Exactly. The only thing that evolves with fiqh (noticeably) is the subjects it covers, every era presents new topics that need to be discussed, but the body and mechanisms of Fiqh seem to remain the same (at least from my limited understanding. Even to find rulings for the new issues, we would use similar principles, maybe some principles that are specific to that 'baab' of fiqh, but it wouldn't mean changing our fiqh around. Expanding maybe a better word. 

 

One thing i would like to as Sayyid Kamal Hyderi is; Who does your fiqh differ from the fiqh of others? (keeping in mind you seem to consider these other aspects too). Has the Sayed got any new rulings which are different to those of any other scholar? Has he been able to find practical places where he can show how having the 'arwah' as the focus can change the ruling?

 

Maybe if i get the chance, next time i meet him, if i do, i'll ask him in person. 

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Why are we not held accountable for our moral sins? Aren't we spiritual beings before we are material beings? Why does the risalah of the muftis read like any other material book of jurisprudence?

^

Last time I checked in Quran , it said that humans were made out of mud and they reproduce , they eat and they shop, even prophets.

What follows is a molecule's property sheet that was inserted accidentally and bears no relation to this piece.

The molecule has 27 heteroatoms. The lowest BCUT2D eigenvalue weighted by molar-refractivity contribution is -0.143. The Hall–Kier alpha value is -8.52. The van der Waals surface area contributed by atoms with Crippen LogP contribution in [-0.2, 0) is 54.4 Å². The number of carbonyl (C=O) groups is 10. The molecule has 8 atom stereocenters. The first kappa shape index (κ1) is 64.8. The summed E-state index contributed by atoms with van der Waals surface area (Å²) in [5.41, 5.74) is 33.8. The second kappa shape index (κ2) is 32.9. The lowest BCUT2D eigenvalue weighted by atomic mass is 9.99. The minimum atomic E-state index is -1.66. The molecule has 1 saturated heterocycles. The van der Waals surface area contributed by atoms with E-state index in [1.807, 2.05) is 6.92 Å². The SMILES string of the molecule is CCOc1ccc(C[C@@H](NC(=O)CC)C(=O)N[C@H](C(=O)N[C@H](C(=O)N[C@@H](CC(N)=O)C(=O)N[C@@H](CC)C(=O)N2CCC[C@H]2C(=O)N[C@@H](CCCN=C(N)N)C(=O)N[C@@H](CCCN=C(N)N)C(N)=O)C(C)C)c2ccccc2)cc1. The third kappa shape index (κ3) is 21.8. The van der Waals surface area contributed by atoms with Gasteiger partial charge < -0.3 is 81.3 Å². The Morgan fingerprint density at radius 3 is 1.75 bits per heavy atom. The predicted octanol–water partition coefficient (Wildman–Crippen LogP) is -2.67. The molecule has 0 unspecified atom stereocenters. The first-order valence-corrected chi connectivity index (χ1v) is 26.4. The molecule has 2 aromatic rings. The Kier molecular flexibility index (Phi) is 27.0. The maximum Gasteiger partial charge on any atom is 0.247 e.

Worships are not only about thinking or meditating , else fasting and hajj and prayers and zakat are pointless. Worships can take many forms and physical worships are among the best, they get better if your aqidah is correct.

It is a Sufi way to neglect the physical worships, in a ahlulbayt school the prayer - physical worship- is what will get you to heaven after wilayah.

Scholars are not guardians over your morality, they are but judges. The responsibility of preserving the Islamic morals is upon every single momin, one of branches of religion that is compulsory upon momin is amr bil ma'rouf wa nahi an monkar. Morality can be affected by material things like haram food

I am not sure what is the idea behind the distinction between contemporary and ancient fiqh, there is no old and new religion, these rulings were set by our prophet and imams

(bismillah)

(salam)

 

Sorry, but where in my post did I say that we should not concern ourselves with the material dimension to life and worship? is my english really that bad? Where in my post am I advocating deviant sufi approach to religion?

 

And where did I say scholars should be guardians over our morality? Shaheed alSadr was one of the first contemporary scholars to advocate social fiqh, how would that not include matters like islamic moral values are preserved in a society?

 

Anyway, neither did I mention anything about ancient or new fiqh, I'm not sure where you dug up all those issues you've raised, but they are totally beside the point.

 

I wanted to point out the deficiency in both the muftis who call themselves maraji, and also that there are far more important issues they should be occupying themselves than studying 40 years najasa and rules of doubt in salat.